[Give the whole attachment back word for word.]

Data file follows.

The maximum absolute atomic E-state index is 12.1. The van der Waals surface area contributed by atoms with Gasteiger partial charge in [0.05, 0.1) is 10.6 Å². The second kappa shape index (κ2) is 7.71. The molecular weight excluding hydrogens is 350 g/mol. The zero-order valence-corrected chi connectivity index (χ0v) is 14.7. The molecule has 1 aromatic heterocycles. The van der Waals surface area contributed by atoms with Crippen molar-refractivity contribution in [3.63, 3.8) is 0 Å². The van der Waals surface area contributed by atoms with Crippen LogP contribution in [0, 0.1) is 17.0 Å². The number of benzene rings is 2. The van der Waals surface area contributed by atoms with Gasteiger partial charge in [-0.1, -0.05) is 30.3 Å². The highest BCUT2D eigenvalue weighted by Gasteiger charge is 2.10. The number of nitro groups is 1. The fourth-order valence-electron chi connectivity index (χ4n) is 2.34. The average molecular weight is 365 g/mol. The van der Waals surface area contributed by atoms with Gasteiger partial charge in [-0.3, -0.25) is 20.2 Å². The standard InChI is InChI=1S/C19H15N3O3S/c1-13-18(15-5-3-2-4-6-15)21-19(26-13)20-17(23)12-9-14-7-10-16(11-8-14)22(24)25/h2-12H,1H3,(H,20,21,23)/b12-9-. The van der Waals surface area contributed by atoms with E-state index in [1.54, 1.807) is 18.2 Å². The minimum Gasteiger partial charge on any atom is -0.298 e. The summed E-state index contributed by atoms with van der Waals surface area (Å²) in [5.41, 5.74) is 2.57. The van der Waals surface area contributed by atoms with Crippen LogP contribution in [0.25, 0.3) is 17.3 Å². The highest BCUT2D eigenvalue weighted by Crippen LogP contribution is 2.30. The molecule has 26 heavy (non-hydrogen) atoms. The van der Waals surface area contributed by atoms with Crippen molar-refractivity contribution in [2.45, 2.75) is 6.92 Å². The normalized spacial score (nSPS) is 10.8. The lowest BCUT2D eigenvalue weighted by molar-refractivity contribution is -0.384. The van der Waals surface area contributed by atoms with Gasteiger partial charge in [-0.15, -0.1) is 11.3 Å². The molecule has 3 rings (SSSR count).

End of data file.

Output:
The maximum absolute atomic E-state index is 12.1. The van der Waals surface area contributed by atoms with Gasteiger partial charge in [0.05, 0.1) is 10.6 Å². The second kappa shape index (κ2) is 7.71. The molecular weight excluding hydrogens is 350 g/mol. The zero-order valence-corrected chi connectivity index (χ0v) is 14.7. The molecule has 1 aromatic heterocycles. The van der Waals surface area contributed by atoms with Crippen molar-refractivity contribution in [3.63, 3.8) is 0 Å². The van der Waals surface area contributed by atoms with Crippen LogP contribution in [0, 0.1) is 17.0 Å². The number of benzene rings is 2. The van der Waals surface area contributed by atoms with Gasteiger partial charge in [-0.1, -0.05) is 30.3 Å². The highest BCUT2D eigenvalue weighted by Gasteiger charge is 2.10. The number of nitro groups is 1. The fourth-order valence-electron chi connectivity index (χ4n) is 2.34. The average molecular weight is 365 g/mol. The van der Waals surface area contributed by atoms with Gasteiger partial charge in [-0.3, -0.25) is 20.2 Å². The standard InChI is InChI=1S/C19H15N3O3S/c1-13-18(15-5-3-2-4-6-15)21-19(26-13)20-17(23)12-9-14-7-10-16(11-8-14)22(24)25/h2-12H,1H3,(H,20,21,23)/b12-9-. The van der Waals surface area contributed by atoms with E-state index in [1.54, 1.807) is 18.2 Å². The minimum Gasteiger partial charge on any atom is -0.298 e. The summed E-state index contributed by atoms with van der Waals surface area (Å²) in [5.41, 5.74) is 2.57. The van der Waals surface area contributed by atoms with Crippen LogP contribution in [0.25, 0.3) is 17.3 Å². The highest BCUT2D eigenvalue weighted by Crippen LogP contribution is 2.30. The molecule has 26 heavy (non-hydrogen) atoms. The van der Waals surface area contributed by atoms with Crippen molar-refractivity contribution in [2.45, 2.75) is 6.92 Å². The normalized spacial score (nSPS) is 10.8. The lowest BCUT2D eigenvalue weighted by molar-refractivity contribution is -0.384. The van der Waals surface area contributed by atoms with Gasteiger partial charge in [-0.15, -0.1) is 11.3 Å². The molecule has 3 rings (SSSR count).